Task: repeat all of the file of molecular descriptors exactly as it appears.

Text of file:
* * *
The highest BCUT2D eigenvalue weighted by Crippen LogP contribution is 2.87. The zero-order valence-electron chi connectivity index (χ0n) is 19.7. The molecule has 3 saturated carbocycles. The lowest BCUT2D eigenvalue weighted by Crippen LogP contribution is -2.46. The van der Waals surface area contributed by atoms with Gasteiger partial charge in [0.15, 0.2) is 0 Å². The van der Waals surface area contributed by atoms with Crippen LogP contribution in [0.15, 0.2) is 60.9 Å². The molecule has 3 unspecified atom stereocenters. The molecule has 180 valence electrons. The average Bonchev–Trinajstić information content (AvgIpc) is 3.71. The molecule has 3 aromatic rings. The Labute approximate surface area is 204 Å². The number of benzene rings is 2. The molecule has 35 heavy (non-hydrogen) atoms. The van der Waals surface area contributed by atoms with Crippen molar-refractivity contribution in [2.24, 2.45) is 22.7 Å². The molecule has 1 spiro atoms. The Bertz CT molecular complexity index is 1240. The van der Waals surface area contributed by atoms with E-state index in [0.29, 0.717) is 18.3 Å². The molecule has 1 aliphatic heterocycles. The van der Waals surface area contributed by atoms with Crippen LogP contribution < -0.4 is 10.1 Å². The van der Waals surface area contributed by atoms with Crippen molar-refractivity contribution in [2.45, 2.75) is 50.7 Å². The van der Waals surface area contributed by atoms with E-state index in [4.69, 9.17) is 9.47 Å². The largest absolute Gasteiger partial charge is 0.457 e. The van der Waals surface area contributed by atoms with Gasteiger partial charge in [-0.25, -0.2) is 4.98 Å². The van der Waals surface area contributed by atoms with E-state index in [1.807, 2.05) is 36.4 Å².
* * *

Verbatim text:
The highest BCUT2D eigenvalue weighted by Crippen LogP contribution is 2.87. The zero-order valence-electron chi connectivity index (χ0n) is 19.7. The molecule has 3 saturated carbocycles. The lowest BCUT2D eigenvalue weighted by Crippen LogP contribution is -2.46. The van der Waals surface area contributed by atoms with Gasteiger partial charge in [0.15, 0.2) is 0 Å². The van der Waals surface area contributed by atoms with Crippen LogP contribution in [0.15, 0.2) is 60.9 Å². The molecule has 3 unspecified atom stereocenters. The molecule has 180 valence electrons. The average Bonchev–Trinajstić information content (AvgIpc) is 3.71. The molecule has 3 aromatic rings. The Labute approximate surface area is 204 Å². The number of benzene rings is 2. The molecule has 35 heavy (non-hydrogen) atoms. The van der Waals surface area contributed by atoms with Crippen molar-refractivity contribution in [2.24, 2.45) is 22.7 Å². The molecule has 1 spiro atoms. The Bertz CT molecular complexity index is 1240. The van der Waals surface area contributed by atoms with E-state index in [0.29, 0.717) is 18.3 Å². The molecule has 1 aliphatic heterocycles. The van der Waals surface area contributed by atoms with Crippen LogP contribution < -0.4 is 10.1 Å². The van der Waals surface area contributed by atoms with Crippen molar-refractivity contribution in [2.45, 2.75) is 50.7 Å². The van der Waals surface area contributed by atoms with E-state index in [4.69, 9.17) is 9.47 Å². The largest absolute Gasteiger partial charge is 0.457 e. The van der Waals surface area contributed by atoms with Gasteiger partial charge in [-0.25, -0.2) is 4.98 Å². The van der Waals surface area contributed by atoms with E-state index in [1.807, 2.05) is 36.4 Å².